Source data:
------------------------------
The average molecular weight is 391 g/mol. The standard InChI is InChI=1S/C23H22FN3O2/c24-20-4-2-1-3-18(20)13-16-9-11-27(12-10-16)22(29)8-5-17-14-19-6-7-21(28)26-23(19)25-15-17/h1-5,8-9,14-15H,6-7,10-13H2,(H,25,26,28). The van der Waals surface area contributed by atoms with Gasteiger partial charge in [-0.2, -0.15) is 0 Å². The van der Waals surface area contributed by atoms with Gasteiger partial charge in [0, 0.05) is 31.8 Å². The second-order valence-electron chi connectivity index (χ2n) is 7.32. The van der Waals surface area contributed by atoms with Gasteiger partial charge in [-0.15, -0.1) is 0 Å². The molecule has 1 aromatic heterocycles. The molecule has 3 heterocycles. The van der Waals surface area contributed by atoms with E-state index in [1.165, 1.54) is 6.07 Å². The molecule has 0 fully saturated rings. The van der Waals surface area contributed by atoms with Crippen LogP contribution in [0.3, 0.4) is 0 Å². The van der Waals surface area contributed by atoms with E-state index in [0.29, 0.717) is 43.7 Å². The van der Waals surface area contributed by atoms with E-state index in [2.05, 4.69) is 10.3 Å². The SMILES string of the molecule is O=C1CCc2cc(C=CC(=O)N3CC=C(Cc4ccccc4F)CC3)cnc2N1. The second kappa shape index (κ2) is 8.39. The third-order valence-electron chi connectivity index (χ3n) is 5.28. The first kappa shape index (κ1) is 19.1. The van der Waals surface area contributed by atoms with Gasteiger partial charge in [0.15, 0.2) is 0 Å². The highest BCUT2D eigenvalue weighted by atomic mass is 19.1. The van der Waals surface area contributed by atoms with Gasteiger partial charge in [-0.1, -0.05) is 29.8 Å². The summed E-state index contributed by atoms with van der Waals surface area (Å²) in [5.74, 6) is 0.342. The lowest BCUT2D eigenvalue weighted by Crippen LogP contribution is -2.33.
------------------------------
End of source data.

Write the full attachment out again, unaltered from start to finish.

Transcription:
The average molecular weight is 391 g/mol. The standard InChI is InChI=1S/C23H22FN3O2/c24-20-4-2-1-3-18(20)13-16-9-11-27(12-10-16)22(29)8-5-17-14-19-6-7-21(28)26-23(19)25-15-17/h1-5,8-9,14-15H,6-7,10-13H2,(H,25,26,28). The van der Waals surface area contributed by atoms with Gasteiger partial charge in [-0.2, -0.15) is 0 Å². The van der Waals surface area contributed by atoms with Gasteiger partial charge in [0, 0.05) is 31.8 Å². The second-order valence-electron chi connectivity index (χ2n) is 7.32. The van der Waals surface area contributed by atoms with Gasteiger partial charge in [-0.15, -0.1) is 0 Å². The molecule has 1 aromatic heterocycles. The molecule has 3 heterocycles. The van der Waals surface area contributed by atoms with E-state index in [1.165, 1.54) is 6.07 Å². The molecule has 0 fully saturated rings. The van der Waals surface area contributed by atoms with Crippen LogP contribution in [0.3, 0.4) is 0 Å². The van der Waals surface area contributed by atoms with E-state index in [0.29, 0.717) is 43.7 Å². The van der Waals surface area contributed by atoms with E-state index in [2.05, 4.69) is 10.3 Å². The SMILES string of the molecule is O=C1CCc2cc(C=CC(=O)N3CC=C(Cc4ccccc4F)CC3)cnc2N1. The second kappa shape index (κ2) is 8.39. The third-order valence-electron chi connectivity index (χ3n) is 5.28. The first kappa shape index (κ1) is 19.1. The van der Waals surface area contributed by atoms with Gasteiger partial charge in [0.15, 0.2) is 0 Å². The highest BCUT2D eigenvalue weighted by atomic mass is 19.1. The van der Waals surface area contributed by atoms with Gasteiger partial charge in [-0.1, -0.05) is 29.8 Å². The summed E-state index contributed by atoms with van der Waals surface area (Å²) in [5.74, 6) is 0.342. The lowest BCUT2D eigenvalue weighted by Crippen LogP contribution is -2.33.